Sex in fungi: lessons of gene regulation

Cristina A.J. Souza, Carla C. Silva, \Adlane V.-B. Ferreira
Published: March 31, 2003
Genet. Mol. Res. 2 (1) : 136-147

Cite this Article:
C.A.J. Souza, C.C. Silva, A.V.B. Ferreira (2003). Sex in fungi: lessons of gene regulation. Genet. Mol. Res. 2(1): 136-147.

About the Authors
Cristina A.J. Souza, Carla C. Silva, Adlane V.-B. Ferreira

Corresonding author
A.V._B. Ferreira


Fungi have been very useful for gene regulation studies. Mating implicates in a series of events influenced by many types of environmental input that are interpreted into regulatory pathways, including signal transduction. Although various aspects of mating and signal transduction in the yeast Saccharomyces cerevisiae have long been characterized, recent findings in filamentous fungi indicate that pheromones and pheromone receptors may be essential for mating partner recognition and also for nucleus recognition in sorting before meiosis. A brief overview on mating-type genes of ascomycete fungi and recent contributions to the understanding of their role in the regulation of multicellularity and sexual dimorphism is presented in this review.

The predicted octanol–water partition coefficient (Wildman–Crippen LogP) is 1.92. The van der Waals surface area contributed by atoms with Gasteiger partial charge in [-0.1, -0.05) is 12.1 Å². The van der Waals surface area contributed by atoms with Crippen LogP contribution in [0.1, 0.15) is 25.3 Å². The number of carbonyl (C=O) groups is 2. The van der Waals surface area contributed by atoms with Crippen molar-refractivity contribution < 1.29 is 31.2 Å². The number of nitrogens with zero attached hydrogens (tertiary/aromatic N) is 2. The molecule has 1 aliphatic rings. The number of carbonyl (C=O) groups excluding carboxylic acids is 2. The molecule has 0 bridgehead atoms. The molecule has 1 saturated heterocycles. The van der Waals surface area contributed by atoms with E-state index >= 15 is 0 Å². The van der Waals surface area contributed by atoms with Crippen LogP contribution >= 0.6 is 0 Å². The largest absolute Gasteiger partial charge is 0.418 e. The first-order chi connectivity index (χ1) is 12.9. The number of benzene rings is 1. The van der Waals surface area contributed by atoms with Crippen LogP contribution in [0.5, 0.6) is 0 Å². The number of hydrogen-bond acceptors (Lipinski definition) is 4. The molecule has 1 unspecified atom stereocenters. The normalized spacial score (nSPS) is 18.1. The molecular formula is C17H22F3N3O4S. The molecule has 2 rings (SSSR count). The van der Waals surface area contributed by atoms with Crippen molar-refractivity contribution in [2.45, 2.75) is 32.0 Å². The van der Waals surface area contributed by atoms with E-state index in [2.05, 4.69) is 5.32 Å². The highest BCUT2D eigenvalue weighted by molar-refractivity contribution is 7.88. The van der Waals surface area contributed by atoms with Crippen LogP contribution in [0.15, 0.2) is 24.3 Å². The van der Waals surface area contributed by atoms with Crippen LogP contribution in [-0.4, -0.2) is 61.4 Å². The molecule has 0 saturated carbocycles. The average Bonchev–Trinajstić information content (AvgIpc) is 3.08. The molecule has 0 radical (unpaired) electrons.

Key words: Mating-type gene, Fungi.

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